Two of the caskets contained the remains of two children — Marisol Piermarini, 18 months, and Giulia Rinaldo, 9, whose younger sister survived and was found by a rescue crew holding her dead sibling.
Promise to rebuild
Italian Prime Minister Matteo Renzi repeated his promise at the funeral to rebuild the shattered communities, but the mayor of Amatrice urged the government not only to rebuild but also not to repeat the snail's-pace postquake reconstructions of recent years. Renovation work on the city of L’Aquila, which was severely damaged in a 2009 quake, still remains incomplete and more than 8,000 of the city’s inhabitants are still housed in temporary accommodations.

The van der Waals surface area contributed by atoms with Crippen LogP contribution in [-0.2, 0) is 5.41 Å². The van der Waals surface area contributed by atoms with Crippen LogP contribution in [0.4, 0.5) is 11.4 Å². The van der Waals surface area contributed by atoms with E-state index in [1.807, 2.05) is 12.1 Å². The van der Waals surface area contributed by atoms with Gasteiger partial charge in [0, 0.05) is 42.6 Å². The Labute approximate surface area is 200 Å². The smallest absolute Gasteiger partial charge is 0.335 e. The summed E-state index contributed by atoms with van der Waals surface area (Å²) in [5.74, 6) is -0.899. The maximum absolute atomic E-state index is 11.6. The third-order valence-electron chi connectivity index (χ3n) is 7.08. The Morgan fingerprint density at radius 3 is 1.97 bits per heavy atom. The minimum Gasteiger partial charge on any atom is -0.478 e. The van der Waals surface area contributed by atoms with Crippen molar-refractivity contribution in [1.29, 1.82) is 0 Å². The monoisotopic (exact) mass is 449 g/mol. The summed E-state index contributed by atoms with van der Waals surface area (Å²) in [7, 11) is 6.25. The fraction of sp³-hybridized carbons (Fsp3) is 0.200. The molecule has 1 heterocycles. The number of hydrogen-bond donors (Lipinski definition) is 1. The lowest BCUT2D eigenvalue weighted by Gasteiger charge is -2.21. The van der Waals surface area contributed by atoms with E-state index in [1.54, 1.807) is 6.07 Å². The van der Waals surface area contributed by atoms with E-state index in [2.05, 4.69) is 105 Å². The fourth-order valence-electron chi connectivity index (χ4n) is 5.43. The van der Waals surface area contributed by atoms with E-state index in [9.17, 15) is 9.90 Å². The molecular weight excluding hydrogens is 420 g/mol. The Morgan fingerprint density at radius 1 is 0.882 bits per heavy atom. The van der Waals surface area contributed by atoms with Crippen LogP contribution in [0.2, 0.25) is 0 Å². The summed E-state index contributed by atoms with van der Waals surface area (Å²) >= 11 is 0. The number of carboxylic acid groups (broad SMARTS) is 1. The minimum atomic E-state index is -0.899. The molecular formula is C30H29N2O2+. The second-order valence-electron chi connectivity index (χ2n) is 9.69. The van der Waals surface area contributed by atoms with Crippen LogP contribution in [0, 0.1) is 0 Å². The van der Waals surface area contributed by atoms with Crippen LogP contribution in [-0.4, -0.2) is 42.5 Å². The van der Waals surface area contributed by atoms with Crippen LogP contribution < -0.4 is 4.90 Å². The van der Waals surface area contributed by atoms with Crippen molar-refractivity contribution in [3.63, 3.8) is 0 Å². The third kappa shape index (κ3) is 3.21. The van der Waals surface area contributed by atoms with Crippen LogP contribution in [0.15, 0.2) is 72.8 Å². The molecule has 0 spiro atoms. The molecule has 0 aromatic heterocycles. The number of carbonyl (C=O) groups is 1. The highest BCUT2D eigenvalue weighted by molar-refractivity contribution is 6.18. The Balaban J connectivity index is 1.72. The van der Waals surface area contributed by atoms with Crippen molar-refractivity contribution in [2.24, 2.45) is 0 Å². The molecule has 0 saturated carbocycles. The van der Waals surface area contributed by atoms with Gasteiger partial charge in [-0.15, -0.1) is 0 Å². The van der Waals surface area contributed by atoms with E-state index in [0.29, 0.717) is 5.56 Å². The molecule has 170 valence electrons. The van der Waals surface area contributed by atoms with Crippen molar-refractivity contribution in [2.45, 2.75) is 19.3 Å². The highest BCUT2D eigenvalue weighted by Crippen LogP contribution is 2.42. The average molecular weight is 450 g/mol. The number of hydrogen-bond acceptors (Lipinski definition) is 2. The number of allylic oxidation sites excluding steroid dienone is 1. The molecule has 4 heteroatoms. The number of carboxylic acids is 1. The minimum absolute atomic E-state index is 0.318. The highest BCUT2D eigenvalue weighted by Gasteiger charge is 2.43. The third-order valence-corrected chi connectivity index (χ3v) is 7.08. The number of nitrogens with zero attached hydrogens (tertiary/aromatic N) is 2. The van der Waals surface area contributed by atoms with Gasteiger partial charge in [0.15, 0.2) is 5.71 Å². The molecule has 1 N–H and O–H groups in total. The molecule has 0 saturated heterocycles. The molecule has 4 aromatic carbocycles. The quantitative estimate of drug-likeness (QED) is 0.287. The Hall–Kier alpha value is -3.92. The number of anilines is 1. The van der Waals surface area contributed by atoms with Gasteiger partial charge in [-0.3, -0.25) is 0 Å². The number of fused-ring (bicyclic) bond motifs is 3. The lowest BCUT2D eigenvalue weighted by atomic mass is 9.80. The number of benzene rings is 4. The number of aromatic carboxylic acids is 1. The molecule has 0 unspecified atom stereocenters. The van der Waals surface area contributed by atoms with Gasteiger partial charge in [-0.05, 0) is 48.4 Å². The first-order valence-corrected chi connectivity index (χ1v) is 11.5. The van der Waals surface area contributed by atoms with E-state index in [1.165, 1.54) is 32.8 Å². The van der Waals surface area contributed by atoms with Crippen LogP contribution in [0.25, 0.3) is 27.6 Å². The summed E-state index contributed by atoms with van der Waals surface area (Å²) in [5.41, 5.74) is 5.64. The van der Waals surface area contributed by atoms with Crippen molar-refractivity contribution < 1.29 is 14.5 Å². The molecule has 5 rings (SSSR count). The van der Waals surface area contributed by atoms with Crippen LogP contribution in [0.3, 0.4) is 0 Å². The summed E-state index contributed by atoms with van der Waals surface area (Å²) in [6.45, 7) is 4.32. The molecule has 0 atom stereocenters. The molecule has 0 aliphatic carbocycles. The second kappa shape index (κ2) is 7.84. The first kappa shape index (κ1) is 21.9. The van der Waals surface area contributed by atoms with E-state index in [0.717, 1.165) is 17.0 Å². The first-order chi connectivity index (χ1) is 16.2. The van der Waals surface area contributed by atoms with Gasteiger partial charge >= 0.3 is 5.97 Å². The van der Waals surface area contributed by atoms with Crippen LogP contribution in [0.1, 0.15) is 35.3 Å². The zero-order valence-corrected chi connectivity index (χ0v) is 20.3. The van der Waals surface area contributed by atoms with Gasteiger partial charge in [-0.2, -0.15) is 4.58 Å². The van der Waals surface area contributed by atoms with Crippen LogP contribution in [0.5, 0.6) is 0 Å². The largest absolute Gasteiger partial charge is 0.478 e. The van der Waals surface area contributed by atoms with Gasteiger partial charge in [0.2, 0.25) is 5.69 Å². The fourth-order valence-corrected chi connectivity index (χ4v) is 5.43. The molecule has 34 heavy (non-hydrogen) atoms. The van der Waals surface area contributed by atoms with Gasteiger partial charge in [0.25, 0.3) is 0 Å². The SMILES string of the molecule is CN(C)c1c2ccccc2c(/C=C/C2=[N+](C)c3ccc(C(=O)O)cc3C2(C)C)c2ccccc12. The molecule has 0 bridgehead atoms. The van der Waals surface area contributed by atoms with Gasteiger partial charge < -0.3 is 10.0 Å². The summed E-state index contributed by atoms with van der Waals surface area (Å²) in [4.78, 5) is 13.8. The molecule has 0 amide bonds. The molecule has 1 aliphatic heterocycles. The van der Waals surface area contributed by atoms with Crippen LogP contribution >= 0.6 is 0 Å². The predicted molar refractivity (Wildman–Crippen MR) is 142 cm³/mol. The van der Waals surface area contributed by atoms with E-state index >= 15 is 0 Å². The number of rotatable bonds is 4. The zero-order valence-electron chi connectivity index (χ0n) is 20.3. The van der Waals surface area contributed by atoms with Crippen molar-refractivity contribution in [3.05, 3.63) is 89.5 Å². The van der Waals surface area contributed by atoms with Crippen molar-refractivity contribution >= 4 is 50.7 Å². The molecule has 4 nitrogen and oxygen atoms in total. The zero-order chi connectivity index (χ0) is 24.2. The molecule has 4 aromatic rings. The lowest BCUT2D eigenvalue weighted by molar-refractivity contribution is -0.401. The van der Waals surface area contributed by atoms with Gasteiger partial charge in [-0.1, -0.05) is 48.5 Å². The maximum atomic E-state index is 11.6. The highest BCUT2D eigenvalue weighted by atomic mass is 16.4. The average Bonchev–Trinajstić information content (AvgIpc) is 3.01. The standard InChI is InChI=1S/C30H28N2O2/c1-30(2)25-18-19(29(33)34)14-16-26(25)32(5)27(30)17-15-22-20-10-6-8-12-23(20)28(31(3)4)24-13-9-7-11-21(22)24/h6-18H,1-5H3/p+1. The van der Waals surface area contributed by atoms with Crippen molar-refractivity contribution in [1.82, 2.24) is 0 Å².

“What we need is a reconstruction in record time. It is a great opportunity for politicians to show extraordinary commitment," Mayor Sergio Pirozzi told Mattarella.
Mourners who packed the sweltering sports hall included many injured in the earthquake. They wept and embraced each other as Ascoli Piceno’s bishop, Giovanni D’Ercole, told them: “Don't be afraid to cry out your suffering — I have seen a lot of this — but please do not lose courage.”
The prelate also urged the government to rebuild the towns of Amatrice, Arquata, Accumoli and Pescara del Tronto, saying, “Only together can we rebuild our houses and our churches. Together, above all, we will be able to restore life to our communities.”
As the bishop spoke, many of the relatives of the dead cried quietly. One woman consoled her husband by rubbing his back gently as he bowed his head. Among the mourners were doctors and nurses who had treated the injured.